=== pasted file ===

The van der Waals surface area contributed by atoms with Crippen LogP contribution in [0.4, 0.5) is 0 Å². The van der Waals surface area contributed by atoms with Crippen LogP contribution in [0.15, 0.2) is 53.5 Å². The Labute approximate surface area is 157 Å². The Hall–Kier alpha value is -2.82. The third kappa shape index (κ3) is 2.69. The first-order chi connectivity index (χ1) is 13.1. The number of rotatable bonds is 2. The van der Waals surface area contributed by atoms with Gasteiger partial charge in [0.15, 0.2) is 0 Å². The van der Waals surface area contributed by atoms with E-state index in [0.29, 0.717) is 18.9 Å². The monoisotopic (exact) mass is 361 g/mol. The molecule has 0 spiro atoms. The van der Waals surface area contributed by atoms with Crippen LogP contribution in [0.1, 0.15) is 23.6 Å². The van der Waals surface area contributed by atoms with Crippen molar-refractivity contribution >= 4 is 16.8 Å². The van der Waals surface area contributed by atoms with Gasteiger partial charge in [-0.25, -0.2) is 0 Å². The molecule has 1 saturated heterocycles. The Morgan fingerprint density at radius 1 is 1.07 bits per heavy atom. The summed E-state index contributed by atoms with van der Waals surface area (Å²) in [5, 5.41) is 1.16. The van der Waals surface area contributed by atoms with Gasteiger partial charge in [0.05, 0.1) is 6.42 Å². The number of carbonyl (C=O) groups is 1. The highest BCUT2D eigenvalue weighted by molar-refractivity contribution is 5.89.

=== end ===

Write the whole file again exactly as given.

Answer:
The van der Waals surface area contributed by atoms with Crippen LogP contribution in [0.4, 0.5) is 0 Å². The van der Waals surface area contributed by atoms with Crippen LogP contribution in [0.15, 0.2) is 53.5 Å². The Labute approximate surface area is 157 Å². The Hall–Kier alpha value is -2.82. The third kappa shape index (κ3) is 2.69. The first-order chi connectivity index (χ1) is 13.1. The number of rotatable bonds is 2. The van der Waals surface area contributed by atoms with Gasteiger partial charge in [0.15, 0.2) is 0 Å². The van der Waals surface area contributed by atoms with E-state index in [0.29, 0.717) is 18.9 Å². The monoisotopic (exact) mass is 361 g/mol. The molecule has 0 spiro atoms. The van der Waals surface area contributed by atoms with Crippen LogP contribution in [0.1, 0.15) is 23.6 Å². The van der Waals surface area contributed by atoms with Crippen molar-refractivity contribution >= 4 is 16.8 Å². The van der Waals surface area contributed by atoms with Gasteiger partial charge in [-0.25, -0.2) is 0 Å². The molecule has 1 saturated heterocycles. The Morgan fingerprint density at radius 1 is 1.07 bits per heavy atom. The summed E-state index contributed by atoms with van der Waals surface area (Å²) in [5, 5.41) is 1.16. The van der Waals surface area contributed by atoms with Gasteiger partial charge in [0.05, 0.1) is 6.42 Å². The number of carbonyl (C=O) groups is 1. The highest BCUT2D eigenvalue weighted by molar-refractivity contribution is 5.89.